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ver. 2.0.20.11.26
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Whyte's Dictionary of Bible Characters

the Sower Who Went Forth to Sow


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NOT only in Jerusalem, and at the passover, but in Nazareth, and on days of release from labour, we may well believe that something like this would sometimes take place. "Son, why hast thou thus dealt with us? Behold, thy father and I have sought Thee sorrowing." But He would answer to His mother,-"How is it that ye sought Me? Wist ye not that I must be about My Father's business?" So would His mother say to Him, and so would He answer her, as often as she sought for Him among their kinsfolk and acquaintance; while, all the time, He was out in the fields; now with the ploughman, and now with the sower, and now with the reaper, and now with the husbandman who had his fan in his hand with which he was thoroughly purging his floor. And as He walked and talked with the ploughman, and with the sower, and with the reaper, the Spirit of all truth would descend into His heart and would say to Him that all that husbandry He had been observing so closely was in all its processes and operations, not unlike the Kingdom of Heaven in all its processes, and in all its operations, and in all its experiences. Till, as He walked about and meditated, He would draw out to Himself the manifold likenesses between nature and grace; between the husbandry of the farm and the husbandry of the pulpit; when He would lay up all His meditations in His mind and in His heart, till we see and hear it all coming out of His mind and out of His heart in the teaching and the preaching of the text.

And, accordingly, nothing is more likely than that He had led His disciples to the sea-side that day along a way that was well known to Him. A way He had often walked as He went to watch the operations of the husbandman to whom that field belonged. And it being now the seed-time of the year, as the sower that day sowed, some of the seed fell under the feet of the twelve disciples, while flocks of hungry birds swooped down and devoured whole basketfuls of the sower's best sowing. And thus it was that no sooner had our Lord sat down by the sea-side than He forthwith pointed His disciples back to the field they had just passed through. And not only did He recall to their thoughts what they themselves had just seen, but He told them also all that He Himself had seen going on in that same field, year in and year out, for many spring days and many harvest days, when His mother could not make out where He was, or what He was doing. But all those observations and meditations of His now bore their hundredfold fruit in this great sermon so full of all kinds of instruction and illustration, and all taken from the field they had just left behind them. And then, at the petition of His disciples, our Lord expounded His homely riddle about the sower and his seed, till we have both that riddle and its exposition in our hands tonight in this far-off island of the sea.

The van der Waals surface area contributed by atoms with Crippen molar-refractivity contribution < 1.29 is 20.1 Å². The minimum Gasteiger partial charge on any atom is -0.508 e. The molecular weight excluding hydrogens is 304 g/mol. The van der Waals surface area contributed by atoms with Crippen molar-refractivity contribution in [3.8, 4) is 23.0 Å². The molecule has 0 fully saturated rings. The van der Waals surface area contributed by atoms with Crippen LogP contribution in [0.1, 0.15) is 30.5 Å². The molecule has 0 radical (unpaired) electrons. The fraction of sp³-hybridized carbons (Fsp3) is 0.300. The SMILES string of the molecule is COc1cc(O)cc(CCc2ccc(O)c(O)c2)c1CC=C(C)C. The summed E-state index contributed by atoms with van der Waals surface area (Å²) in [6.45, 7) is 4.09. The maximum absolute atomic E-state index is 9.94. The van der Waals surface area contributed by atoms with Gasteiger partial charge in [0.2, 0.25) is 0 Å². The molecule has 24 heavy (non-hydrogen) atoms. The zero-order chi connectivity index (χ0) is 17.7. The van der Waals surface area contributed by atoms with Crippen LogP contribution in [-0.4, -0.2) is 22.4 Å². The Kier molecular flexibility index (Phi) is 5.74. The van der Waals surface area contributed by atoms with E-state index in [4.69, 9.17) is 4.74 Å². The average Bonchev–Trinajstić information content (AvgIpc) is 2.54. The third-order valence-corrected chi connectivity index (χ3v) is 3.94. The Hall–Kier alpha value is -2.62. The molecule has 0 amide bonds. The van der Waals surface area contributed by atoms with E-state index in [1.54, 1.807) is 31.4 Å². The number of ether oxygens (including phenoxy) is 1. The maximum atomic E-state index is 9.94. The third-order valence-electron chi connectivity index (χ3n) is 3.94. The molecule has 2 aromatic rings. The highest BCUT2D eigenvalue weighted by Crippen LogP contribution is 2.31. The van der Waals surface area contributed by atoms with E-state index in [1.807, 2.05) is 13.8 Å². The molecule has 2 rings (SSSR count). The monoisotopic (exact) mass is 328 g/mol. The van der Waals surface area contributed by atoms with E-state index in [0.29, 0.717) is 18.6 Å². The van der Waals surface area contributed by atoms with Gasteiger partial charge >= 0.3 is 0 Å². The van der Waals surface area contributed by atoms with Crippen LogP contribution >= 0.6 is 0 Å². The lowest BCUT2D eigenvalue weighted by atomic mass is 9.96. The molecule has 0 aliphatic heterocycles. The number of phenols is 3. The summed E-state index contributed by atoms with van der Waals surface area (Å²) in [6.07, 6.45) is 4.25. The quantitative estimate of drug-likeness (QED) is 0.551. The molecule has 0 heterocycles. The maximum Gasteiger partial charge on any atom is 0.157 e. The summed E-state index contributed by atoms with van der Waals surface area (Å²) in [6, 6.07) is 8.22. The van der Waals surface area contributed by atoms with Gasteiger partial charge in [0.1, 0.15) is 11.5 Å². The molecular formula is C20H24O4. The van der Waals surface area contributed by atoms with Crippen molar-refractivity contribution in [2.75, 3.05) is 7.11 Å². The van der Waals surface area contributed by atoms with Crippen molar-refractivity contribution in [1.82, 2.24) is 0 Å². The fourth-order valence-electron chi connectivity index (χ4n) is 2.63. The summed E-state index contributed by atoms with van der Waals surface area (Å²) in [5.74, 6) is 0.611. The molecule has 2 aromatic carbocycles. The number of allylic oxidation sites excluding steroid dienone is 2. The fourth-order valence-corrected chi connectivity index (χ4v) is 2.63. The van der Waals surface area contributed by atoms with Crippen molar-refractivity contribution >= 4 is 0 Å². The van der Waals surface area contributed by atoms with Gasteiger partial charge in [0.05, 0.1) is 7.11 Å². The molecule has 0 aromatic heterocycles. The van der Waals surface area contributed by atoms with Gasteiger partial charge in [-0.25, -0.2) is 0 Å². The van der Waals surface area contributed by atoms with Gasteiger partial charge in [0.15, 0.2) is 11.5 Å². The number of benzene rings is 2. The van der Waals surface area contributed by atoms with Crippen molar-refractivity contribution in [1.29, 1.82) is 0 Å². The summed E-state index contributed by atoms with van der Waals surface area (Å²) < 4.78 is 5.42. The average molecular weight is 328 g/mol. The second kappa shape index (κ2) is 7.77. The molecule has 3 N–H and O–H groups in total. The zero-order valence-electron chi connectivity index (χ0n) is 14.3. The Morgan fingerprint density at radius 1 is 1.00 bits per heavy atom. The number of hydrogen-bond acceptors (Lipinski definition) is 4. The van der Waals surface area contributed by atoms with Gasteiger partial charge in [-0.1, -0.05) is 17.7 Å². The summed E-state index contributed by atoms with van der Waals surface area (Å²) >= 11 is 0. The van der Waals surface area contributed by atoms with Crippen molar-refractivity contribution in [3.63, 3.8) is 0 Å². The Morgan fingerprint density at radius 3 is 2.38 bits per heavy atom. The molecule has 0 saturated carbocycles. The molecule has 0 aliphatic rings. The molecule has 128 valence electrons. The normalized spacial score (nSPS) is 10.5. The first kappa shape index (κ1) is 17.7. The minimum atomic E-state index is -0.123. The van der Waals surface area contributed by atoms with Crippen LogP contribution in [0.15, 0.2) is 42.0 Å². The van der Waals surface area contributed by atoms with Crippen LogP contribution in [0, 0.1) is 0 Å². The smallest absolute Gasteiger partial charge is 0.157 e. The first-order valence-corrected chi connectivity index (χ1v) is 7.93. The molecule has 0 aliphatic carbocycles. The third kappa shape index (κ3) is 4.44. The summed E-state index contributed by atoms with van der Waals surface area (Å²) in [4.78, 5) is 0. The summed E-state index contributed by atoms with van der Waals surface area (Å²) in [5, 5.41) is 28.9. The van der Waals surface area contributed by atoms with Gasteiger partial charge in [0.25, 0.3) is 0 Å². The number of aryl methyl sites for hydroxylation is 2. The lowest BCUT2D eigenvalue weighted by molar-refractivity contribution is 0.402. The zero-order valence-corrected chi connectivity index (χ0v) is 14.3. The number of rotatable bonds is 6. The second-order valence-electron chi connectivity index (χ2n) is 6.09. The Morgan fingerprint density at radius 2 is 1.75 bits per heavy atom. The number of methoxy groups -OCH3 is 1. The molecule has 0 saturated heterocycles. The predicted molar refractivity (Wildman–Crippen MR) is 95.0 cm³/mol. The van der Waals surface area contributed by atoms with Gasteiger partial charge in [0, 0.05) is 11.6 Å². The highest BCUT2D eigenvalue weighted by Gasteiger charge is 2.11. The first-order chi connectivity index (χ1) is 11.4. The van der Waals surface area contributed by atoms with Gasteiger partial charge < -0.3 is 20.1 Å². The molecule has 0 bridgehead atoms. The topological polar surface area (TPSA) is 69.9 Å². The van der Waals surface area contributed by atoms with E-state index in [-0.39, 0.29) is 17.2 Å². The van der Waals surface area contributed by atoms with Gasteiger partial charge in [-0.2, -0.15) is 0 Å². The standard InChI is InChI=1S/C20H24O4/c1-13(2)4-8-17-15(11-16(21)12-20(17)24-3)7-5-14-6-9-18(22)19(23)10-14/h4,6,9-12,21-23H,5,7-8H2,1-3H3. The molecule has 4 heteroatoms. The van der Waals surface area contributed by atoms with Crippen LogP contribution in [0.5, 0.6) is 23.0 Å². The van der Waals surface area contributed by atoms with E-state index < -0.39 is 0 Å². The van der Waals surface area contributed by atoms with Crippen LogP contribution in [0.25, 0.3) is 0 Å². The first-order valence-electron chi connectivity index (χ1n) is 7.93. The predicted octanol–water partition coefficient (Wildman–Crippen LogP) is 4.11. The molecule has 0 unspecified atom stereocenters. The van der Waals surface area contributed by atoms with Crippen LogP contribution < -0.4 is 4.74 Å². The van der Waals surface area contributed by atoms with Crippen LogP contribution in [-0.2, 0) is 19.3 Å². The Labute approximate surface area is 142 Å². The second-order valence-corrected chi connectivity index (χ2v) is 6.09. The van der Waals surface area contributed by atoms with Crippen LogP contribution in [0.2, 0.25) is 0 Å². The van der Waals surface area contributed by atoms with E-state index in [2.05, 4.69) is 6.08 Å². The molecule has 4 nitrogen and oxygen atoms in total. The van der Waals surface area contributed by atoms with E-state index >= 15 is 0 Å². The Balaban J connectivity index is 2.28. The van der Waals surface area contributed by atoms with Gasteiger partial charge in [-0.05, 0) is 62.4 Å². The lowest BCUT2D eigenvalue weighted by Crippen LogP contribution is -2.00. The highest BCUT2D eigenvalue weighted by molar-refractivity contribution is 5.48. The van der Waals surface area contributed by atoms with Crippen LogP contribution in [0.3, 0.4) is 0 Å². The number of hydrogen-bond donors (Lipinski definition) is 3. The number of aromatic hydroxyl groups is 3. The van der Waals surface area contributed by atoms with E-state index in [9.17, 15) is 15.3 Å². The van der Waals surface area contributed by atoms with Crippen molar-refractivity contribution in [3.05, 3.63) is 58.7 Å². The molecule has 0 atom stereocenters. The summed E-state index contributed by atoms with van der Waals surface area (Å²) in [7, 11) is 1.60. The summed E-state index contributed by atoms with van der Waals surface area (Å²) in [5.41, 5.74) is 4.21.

"The seed is the Word of God," says our Lord. That is to say, every true preacher sows the Word of God with both his hands, and he sows nothing else but the Word of God. The true preacher must put nothing else into his seed-basket every Sabbath morning, but the pure and unadulterated Word of God. The Christian pulpit is not set up for any service but one: and that one and sovereign service is the sowing of the seed of God in the minds and in the hearts and in the lives of men. The platform and the press are set up in God's providence for the sowing broadcast of His mind and will also: but the evangelical pulpit has an exclusiveness and a sanctification about it altogether peculiar to itself. Six days shalt thou read and write history, and biography, and philosophy, and poetry, and newspapers, and novels, but this is the Day the Lord has made. And He has made this Day, and has specially sanctified and hedged round this Day, for the sowing of that intellectual and spiritual seed which springs up, and which alone springs up, to everlasting life.